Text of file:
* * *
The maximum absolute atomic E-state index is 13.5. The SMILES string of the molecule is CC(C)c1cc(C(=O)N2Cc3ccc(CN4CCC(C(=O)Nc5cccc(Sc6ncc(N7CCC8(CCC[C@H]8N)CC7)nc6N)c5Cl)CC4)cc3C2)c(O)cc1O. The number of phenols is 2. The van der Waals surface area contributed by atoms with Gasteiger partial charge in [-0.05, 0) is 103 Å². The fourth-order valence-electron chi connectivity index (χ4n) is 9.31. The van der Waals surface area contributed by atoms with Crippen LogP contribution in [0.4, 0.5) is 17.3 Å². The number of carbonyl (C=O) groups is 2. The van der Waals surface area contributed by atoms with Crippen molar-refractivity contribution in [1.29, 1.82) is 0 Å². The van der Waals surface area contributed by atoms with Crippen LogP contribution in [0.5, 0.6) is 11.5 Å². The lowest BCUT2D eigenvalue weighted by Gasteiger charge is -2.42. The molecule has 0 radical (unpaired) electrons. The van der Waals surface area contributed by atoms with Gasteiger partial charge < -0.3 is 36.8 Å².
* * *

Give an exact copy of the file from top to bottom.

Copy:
The maximum absolute atomic E-state index is 13.5. The SMILES string of the molecule is CC(C)c1cc(C(=O)N2Cc3ccc(CN4CCC(C(=O)Nc5cccc(Sc6ncc(N7CCC8(CCC[C@H]8N)CC7)nc6N)c5Cl)CC4)cc3C2)c(O)cc1O. The number of phenols is 2. The van der Waals surface area contributed by atoms with Gasteiger partial charge in [-0.05, 0) is 103 Å². The fourth-order valence-electron chi connectivity index (χ4n) is 9.31. The van der Waals surface area contributed by atoms with Crippen LogP contribution in [0.4, 0.5) is 17.3 Å². The number of carbonyl (C=O) groups is 2. The van der Waals surface area contributed by atoms with Crippen molar-refractivity contribution in [1.29, 1.82) is 0 Å². The van der Waals surface area contributed by atoms with Crippen LogP contribution in [0.5, 0.6) is 11.5 Å². The lowest BCUT2D eigenvalue weighted by Gasteiger charge is -2.42. The molecule has 0 radical (unpaired) electrons. The van der Waals surface area contributed by atoms with Gasteiger partial charge < -0.3 is 36.8 Å².